Case number: OIC-103928-C4G1H9
4 March 2021
In a request dated 21 January 2021, the applicant sought access to any information which Revenue has retained on her between 2 April 2020 and 20 January 2021 concerning her employment with Revenue.
On 16 February 2021, Revenue informed the applicant that it was necessary to extend the period for consideration of her request by 4 weeks under section 14 of the FOI Act “due to the number of records for this request”. On 17 February 2021, the applicant sought a review by this Office of Revenue’s decision as she deemed it questionable that the number of records involved could merit an extension.
On 24 February 2021, Revenue issued three separate decision letters to the applicant, one each from its Business Division, its Corporate Services Division and the Revenue Solicitors Office. Nevertheless, following contact from this Office, the applicant indicated that she wishes to proceed with a review of Revenue’s decision to extend the time for considering her request, notwithstanding that it can have no material difference at this stage to the processing of her request.
I have now completed my review in accordance with section 22(2) of the FOI Act. In carrying out my review, I have had regard to the correspondence between Revenue and the applicant as outlined above and to correspondence between this Office and both Revenue and the applicant on the matter.
This review is concerned solely with whether Revenue’s decision to extend the time frame for considering the applicant’s request was in accordance with the provisions of section 14 of the Act.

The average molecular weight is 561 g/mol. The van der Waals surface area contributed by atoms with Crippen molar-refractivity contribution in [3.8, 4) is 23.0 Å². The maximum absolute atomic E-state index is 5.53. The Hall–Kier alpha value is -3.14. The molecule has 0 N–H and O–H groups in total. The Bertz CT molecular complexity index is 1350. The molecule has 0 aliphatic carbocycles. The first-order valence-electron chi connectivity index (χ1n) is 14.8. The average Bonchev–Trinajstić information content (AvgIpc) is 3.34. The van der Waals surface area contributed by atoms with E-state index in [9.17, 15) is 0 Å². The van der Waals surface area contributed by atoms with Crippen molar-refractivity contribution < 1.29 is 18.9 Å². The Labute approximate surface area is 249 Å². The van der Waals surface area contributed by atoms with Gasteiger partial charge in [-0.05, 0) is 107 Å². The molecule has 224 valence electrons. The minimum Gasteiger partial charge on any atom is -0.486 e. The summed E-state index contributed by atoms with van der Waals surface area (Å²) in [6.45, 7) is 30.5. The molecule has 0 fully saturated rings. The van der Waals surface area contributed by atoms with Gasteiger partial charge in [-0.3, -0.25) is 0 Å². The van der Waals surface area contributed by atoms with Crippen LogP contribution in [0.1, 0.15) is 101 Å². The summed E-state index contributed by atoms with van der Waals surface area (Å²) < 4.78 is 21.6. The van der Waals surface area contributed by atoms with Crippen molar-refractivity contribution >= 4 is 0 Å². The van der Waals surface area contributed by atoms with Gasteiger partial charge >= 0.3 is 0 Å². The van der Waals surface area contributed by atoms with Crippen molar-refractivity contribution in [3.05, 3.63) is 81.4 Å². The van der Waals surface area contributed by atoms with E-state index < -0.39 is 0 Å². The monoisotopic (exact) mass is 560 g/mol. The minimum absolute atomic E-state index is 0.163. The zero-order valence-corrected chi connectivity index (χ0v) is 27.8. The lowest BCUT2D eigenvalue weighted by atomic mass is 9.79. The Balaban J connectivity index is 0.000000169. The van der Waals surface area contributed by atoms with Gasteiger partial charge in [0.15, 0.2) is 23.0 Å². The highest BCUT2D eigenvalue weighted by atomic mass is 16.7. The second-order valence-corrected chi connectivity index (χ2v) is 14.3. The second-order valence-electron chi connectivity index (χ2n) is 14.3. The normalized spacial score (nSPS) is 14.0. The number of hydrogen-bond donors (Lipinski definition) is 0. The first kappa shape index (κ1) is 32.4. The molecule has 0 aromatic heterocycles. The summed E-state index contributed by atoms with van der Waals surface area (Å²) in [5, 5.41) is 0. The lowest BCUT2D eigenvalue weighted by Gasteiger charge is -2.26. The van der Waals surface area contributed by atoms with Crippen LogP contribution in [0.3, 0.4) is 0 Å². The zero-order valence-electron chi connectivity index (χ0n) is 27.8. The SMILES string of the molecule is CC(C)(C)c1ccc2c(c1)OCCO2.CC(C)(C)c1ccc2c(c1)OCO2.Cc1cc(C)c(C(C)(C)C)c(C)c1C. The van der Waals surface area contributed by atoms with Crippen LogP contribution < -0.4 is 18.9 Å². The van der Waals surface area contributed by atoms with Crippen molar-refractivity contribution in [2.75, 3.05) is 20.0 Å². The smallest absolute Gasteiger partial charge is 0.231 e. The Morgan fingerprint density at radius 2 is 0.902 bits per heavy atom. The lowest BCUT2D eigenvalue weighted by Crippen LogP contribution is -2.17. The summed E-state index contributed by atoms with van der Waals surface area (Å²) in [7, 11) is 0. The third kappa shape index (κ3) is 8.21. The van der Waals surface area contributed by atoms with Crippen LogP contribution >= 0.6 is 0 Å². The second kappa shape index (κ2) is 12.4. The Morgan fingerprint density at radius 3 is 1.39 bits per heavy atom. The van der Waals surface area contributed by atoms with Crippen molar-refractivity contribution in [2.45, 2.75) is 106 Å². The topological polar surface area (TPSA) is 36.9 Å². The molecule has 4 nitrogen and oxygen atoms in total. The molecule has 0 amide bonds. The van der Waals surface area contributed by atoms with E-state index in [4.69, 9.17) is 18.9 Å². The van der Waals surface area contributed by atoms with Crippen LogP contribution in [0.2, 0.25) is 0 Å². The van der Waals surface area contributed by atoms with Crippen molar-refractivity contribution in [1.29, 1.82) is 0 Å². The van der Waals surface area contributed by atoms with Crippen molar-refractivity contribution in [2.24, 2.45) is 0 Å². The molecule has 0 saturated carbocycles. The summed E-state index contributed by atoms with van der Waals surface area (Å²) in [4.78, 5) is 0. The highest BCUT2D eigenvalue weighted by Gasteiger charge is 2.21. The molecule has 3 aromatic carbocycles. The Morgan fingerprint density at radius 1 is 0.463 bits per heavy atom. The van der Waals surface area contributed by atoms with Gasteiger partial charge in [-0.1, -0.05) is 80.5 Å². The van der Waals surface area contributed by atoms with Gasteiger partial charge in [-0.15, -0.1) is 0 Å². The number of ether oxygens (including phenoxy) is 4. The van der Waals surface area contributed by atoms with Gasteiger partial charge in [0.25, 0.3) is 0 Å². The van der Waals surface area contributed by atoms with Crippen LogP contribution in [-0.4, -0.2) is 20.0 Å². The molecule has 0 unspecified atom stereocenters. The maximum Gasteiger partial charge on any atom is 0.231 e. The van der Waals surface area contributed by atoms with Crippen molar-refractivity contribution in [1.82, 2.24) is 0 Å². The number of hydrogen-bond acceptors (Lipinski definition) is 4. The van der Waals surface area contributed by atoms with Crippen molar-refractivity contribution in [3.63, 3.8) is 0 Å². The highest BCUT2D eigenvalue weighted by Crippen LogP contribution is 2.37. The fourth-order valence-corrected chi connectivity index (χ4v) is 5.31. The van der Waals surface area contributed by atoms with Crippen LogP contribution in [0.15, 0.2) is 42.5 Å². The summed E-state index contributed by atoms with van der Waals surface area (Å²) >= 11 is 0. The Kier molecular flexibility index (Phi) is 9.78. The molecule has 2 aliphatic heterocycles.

Section 13(1) of the Act provides that an FOI body shall make a decision on a request for records within four weeks of receipt of the request. However, under section 14(1), it may extend that four week period by up to four further weeks where it considers that
a) the request relates to such number of records, or
b) the number of other FOI requests relating either to the record or records to which the specified request relates or to information corresponding to that to which the specified request relates or to both that have been made to the body concerned before the specified request was made to it and in relation to which a decision under section 13 has not been made is such, that compliance with section 13(1) within the four weeks specified is not reasonably possible.
In its submission to this Office, Revenue said the applicant’s request follows a previous FOI request and a Data Access Request where it scheduled and made decisions on 312 records. It said the records sought are personnel and case management records which are held in Revenue’s Business Division, Corporate Services Division (CSD), the Revenue Solicitors Office (RSO) and externally in PeoplePoint. It said the request is a follow-on request from a previous Data Access Request (DAR) which covered the period up to 2 September 2020. It said the timelines for the two requests therefore overlapped by a period of five months. It said this meant that the search, retrieval and decision making in relation to the current request had to incorporate a fresh search in relation to the records that were the subject of the previous DAR to ensure all relevant records were included for consideration. Revenue said this was particularly burdensome in relation to the hard copy legal advice file that was held in the RSO which contained in the region of two thousand records. It said that it was on this basis that the request was deemed to relate to such number of records that compliance with the four week timeline set out in the FOI Act was not reasonably possible.